The image below is an attempt to show the overlap between the elements that contribute to an effective coaching cycle, in the conventional sense, and those elements that come to the fore when one adopts a coaching style of conversation in more general circumstances.
The pre-existing culture of collaboration in your school will dictate how you initiate coaching (or any other new way of working) and how fast you can go. Are your classroom doors open? Do teachers already observe each other? What opportunities are there for discussion and genuine collaboration? How do you know?
In this TER Podcast Glenn McLachlan of Knox Grammar in Sydney describes his school’s model where every teacher has a coach. He talks about how they “sold” it to staff and, importantly, points to the groundwork that had already been done to create an existing culture of peer-collaboration through lesson observation and feedback. This model could be seen as the “luxury model” where there has been significant investment and restructuring to support the initiative. Nonetheless, there is much to be learned from the way coaching expertise has been developed at Knox and how this is now being supplemented by Instructional Rounds. (Note: the whole Podcast is great but Glenn’s bit starts at 36 mins)
We could describe this as “coaching as a supplement” versus “coaching as a treatment”. This point is about where coaching fits in your pre-existing systems of accountability (if at all). If you have a very loose system of annual review or appraisal, the development of a coaching model may well act as a catalyst for having a closer look at this process. On the other hand, there may already be a rigorous process in place for staff goal setting and review and coaching may just be another form of learning that teachers bring to this process.
In this short article John Campbell suggests an alternative (coaching-based) approach to performance conversations.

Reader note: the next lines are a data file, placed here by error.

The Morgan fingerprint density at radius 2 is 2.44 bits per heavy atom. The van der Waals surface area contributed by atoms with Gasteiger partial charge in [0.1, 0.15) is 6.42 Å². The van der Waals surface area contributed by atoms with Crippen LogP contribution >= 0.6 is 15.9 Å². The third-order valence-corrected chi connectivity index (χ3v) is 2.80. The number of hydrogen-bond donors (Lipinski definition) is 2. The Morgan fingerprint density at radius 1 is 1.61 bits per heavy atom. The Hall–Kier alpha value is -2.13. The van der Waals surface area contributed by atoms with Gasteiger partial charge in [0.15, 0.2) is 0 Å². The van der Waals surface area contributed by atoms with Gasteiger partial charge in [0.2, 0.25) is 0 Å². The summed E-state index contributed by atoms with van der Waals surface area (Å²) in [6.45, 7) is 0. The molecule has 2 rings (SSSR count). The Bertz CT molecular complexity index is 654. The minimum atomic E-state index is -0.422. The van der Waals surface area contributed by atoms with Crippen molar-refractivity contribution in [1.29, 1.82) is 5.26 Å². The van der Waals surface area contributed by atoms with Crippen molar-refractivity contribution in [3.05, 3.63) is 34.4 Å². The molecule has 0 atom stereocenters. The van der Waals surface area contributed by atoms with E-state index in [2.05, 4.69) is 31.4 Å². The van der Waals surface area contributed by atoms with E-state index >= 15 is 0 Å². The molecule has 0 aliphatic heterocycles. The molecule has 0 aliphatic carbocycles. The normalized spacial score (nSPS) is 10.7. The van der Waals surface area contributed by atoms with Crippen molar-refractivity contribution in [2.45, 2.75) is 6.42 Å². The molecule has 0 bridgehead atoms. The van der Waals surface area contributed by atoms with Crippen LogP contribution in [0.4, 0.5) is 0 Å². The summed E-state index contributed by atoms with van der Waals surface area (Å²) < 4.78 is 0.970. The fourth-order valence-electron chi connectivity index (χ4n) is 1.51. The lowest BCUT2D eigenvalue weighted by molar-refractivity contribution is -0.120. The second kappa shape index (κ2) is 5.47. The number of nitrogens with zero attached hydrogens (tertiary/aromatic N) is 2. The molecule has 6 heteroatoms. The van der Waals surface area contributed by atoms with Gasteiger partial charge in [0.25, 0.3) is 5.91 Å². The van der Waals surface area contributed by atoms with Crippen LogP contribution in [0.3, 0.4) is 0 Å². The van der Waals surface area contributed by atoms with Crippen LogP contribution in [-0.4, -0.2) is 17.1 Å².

Coaching contexts and goals
What is the purpose of coaching in your context? How do you maintain a high degree of “freedom within form” if you opt for a narrower range of allowable coaching areas or advocate particular strategies? What’s your point of reference or evidence of the current reality used to identify the goal? Do you use the AITSL Standards or another framework such as Danielson’s? Do you have your own teaching and learning framework? What other data do you have that could be utilised by teachers to identify goal areas?
We have started broad in order to allow teachers to experience the process and to build trust. We will coach on any aspect of the teacher’s work. If it’s their burning issue and the rationale for addressing it is grounded in a desire to improve the student learning experience in some way, then let’s start there. Fundamentally, this is about respecting the professionalism of teachers as the contextual experts.
Developing a model
The last one is a biggie! There are lots of consultants out there ready to take your money. Be cautious! External consultants can certainly bring vital expertise and insight, and the best ones help schools to question current practice and uncover blind-spots. The ones I worry about are those who claim to have all of the answers and those schools that (with very good intention) buy-in ready-made solutions then impose them on their staff without doing the necessary “hearts and minds” work. Some questions to ask ourselves might be: How does the work that has been done in partnership (hopefully) with external consultants need to be adapted in our context? How do we share the thinking and learning of those closest to the “project” with wider staff? Do we allow sufficient time to answer the burning questions and address concerns?